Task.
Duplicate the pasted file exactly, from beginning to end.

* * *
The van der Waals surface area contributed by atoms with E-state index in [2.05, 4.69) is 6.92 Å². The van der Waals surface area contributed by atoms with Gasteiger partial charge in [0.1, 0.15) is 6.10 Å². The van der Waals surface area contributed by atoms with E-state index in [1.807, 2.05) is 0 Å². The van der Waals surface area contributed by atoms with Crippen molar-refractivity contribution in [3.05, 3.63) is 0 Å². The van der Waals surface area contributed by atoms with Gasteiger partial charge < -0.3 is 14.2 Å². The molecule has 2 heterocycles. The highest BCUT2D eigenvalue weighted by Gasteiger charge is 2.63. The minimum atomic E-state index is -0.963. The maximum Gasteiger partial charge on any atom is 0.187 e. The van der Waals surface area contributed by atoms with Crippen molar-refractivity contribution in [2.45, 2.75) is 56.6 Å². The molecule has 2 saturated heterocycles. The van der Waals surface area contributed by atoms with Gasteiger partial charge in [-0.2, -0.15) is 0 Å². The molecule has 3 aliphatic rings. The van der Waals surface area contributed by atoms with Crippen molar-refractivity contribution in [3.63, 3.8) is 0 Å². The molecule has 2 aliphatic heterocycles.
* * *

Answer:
The van der Waals surface area contributed by atoms with E-state index in [2.05, 4.69) is 6.92 Å². The van der Waals surface area contributed by atoms with Gasteiger partial charge in [0.1, 0.15) is 6.10 Å². The van der Waals surface area contributed by atoms with E-state index in [1.807, 2.05) is 0 Å². The van der Waals surface area contributed by atoms with Crippen molar-refractivity contribution in [3.05, 3.63) is 0 Å². The van der Waals surface area contributed by atoms with Gasteiger partial charge < -0.3 is 14.2 Å². The molecule has 2 heterocycles. The highest BCUT2D eigenvalue weighted by Gasteiger charge is 2.63. The minimum atomic E-state index is -0.963. The maximum Gasteiger partial charge on any atom is 0.187 e. The van der Waals surface area contributed by atoms with Crippen molar-refractivity contribution in [2.45, 2.75) is 56.6 Å². The molecule has 2 saturated heterocycles. The van der Waals surface area contributed by atoms with Gasteiger partial charge in [-0.2, -0.15) is 0 Å². The molecule has 3 aliphatic rings. The van der Waals surface area contributed by atoms with Crippen molar-refractivity contribution in [3.63, 3.8) is 0 Å². The molecule has 2 aliphatic heterocycles.